DC lesion?

Klenow bakedbeans at spam.not
Sat Feb 14 01:53:28 EST 2004


The reason I'm asking about a lesion is that they claim there is a
long-lasting (maybe permanent) increase in seizure threshold akin to
kindling's permanent lowering of seizure threshold.


"k p Collins" <kpaulc@[----------]earthlink.net> wrote in message
news:Z4jXb.4907$hm4.4138 at newsread3.news.atl.earthlink.net...
> "Klenow" <bakedbeans at spam.not> wrote in message
> news:PxiXb.9020$%h1.7659 at fe24.usenetserver.com...
> >
> > I've recently read a paper looking at the effects of 15 minutes of
direct
> > current stimulation (5-15 uA) through a chronic indwelling electrode on
> > kindled seizure thresholds in rats.  Can this type of stimulation cause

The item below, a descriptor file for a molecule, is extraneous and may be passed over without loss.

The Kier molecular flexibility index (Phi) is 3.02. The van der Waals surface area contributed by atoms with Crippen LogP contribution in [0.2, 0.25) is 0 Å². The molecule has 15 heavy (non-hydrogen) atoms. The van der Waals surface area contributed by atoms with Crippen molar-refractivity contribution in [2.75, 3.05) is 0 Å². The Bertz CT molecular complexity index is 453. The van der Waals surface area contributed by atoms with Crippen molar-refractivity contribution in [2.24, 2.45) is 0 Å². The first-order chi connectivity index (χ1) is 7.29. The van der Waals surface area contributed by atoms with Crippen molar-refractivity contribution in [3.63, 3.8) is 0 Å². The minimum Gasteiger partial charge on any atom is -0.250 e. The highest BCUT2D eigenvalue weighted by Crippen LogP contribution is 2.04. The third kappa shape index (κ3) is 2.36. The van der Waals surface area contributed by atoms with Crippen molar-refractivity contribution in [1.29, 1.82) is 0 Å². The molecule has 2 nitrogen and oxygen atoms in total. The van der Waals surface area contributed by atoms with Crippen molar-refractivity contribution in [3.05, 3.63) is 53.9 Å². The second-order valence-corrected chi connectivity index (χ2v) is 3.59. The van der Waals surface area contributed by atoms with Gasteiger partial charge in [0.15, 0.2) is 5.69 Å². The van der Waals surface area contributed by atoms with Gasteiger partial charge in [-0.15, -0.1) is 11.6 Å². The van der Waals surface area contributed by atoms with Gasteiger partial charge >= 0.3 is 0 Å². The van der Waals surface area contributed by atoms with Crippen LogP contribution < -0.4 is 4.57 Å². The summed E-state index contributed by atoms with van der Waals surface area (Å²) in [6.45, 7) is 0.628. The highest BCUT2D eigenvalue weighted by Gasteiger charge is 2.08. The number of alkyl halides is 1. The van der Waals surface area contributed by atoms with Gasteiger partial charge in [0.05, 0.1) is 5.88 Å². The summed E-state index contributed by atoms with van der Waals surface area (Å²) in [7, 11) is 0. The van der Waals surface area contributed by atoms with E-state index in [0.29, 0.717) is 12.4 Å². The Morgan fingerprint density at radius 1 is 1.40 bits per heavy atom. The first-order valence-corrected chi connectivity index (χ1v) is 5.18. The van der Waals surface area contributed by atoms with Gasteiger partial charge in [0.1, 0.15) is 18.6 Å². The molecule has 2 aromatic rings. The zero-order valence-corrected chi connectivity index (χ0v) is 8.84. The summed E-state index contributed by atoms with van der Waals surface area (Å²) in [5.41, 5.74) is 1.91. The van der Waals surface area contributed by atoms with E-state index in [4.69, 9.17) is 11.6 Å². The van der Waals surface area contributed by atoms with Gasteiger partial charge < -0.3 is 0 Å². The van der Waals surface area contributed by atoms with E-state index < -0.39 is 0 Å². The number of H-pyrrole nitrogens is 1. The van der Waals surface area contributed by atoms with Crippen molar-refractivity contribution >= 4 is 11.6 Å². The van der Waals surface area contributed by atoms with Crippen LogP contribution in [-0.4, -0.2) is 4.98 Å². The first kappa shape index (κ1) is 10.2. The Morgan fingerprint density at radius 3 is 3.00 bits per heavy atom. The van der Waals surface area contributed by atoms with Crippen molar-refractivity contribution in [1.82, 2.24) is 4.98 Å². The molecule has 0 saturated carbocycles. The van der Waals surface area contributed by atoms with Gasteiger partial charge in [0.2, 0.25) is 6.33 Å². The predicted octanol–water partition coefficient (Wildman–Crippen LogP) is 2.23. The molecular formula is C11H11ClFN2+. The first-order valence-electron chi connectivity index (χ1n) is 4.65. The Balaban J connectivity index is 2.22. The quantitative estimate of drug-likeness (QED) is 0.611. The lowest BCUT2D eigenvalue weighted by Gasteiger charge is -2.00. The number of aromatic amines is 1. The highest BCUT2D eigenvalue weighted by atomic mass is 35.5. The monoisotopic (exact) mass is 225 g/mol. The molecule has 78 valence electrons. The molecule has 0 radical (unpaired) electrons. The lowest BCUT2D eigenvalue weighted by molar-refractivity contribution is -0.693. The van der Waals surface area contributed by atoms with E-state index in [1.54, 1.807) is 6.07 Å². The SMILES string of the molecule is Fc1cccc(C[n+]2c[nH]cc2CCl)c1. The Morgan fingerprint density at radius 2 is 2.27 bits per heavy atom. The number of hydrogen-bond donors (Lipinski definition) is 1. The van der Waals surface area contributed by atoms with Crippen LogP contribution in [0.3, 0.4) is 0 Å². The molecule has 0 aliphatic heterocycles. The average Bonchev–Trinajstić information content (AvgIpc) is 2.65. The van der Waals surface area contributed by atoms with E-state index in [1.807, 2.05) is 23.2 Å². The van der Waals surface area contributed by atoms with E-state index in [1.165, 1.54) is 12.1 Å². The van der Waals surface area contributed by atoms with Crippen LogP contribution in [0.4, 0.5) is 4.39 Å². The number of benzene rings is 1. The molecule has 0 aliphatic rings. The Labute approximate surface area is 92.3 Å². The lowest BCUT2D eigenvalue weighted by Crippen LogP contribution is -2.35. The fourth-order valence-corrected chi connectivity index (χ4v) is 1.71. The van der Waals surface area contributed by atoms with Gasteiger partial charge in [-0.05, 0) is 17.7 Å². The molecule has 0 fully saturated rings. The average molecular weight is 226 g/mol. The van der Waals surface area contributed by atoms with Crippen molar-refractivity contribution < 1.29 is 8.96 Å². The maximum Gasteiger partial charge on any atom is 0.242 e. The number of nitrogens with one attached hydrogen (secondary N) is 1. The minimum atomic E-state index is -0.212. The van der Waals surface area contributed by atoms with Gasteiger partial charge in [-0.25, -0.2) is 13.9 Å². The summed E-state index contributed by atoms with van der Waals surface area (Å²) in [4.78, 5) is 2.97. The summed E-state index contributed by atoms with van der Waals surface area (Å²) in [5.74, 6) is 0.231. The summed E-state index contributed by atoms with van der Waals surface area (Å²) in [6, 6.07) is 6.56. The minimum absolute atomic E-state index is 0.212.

an
> > electrolytic lesion at the electrode tip even with such low current?
I've
> > been looking through brain stimulation books and can't find an answer.
> >
> > --
> > -----
>
> I don't know about a resultant lesion,
> but the neural architecture is just like
> any other machine. It's 'engineered'
> to function as it's engineered to func-
> tion, and 15 'minutes' of DC is con-
> trary to everything that's 'engineered'-
> in-there.
>
> Stick a screw driver in the works of
> a grandfather clock, or in the spokes
> of a bycycle that's riding by - same-old,
> same-old.
>
> In the neural architecture, what happens
> is that the DC desynchronizes the 'norm-
> ally exquisitely-synchronized ["Type II]
> neural dynamics. The result is exactly-
> analogous to 'stripping-the-gears' of
> any machine's mechanism.
>
> ken [k. p. collins]
>
>






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